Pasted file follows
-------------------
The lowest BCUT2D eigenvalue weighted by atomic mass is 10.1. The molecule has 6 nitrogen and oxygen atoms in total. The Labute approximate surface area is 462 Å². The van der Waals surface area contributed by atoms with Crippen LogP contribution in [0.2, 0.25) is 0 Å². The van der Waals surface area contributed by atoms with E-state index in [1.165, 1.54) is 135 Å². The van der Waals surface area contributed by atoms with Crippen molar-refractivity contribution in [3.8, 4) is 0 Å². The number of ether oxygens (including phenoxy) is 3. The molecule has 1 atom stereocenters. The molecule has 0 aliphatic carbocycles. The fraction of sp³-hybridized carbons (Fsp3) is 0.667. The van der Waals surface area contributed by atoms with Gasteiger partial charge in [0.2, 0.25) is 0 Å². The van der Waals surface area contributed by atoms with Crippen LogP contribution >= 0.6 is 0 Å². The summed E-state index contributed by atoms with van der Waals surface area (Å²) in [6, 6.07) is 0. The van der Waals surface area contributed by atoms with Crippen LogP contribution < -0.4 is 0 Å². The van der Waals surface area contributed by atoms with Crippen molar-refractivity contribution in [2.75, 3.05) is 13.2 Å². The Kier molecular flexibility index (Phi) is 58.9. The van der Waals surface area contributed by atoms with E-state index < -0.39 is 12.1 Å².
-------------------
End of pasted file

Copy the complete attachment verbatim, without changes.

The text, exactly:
The lowest BCUT2D eigenvalue weighted by atomic mass is 10.1. The molecule has 6 nitrogen and oxygen atoms in total. The Labute approximate surface area is 462 Å². The van der Waals surface area contributed by atoms with Crippen LogP contribution in [0.2, 0.25) is 0 Å². The van der Waals surface area contributed by atoms with E-state index in [1.165, 1.54) is 135 Å². The van der Waals surface area contributed by atoms with Crippen molar-refractivity contribution in [3.8, 4) is 0 Å². The number of ether oxygens (including phenoxy) is 3. The molecule has 1 atom stereocenters. The molecule has 0 aliphatic carbocycles. The fraction of sp³-hybridized carbons (Fsp3) is 0.667. The van der Waals surface area contributed by atoms with Gasteiger partial charge in [0.2, 0.25) is 0 Å². The van der Waals surface area contributed by atoms with Crippen LogP contribution >= 0.6 is 0 Å². The summed E-state index contributed by atoms with van der Waals surface area (Å²) in [6, 6.07) is 0. The van der Waals surface area contributed by atoms with Crippen LogP contribution < -0.4 is 0 Å². The van der Waals surface area contributed by atoms with Crippen molar-refractivity contribution in [2.75, 3.05) is 13.2 Å². The Kier molecular flexibility index (Phi) is 58.9. The van der Waals surface area contributed by atoms with E-state index < -0.39 is 12.1 Å².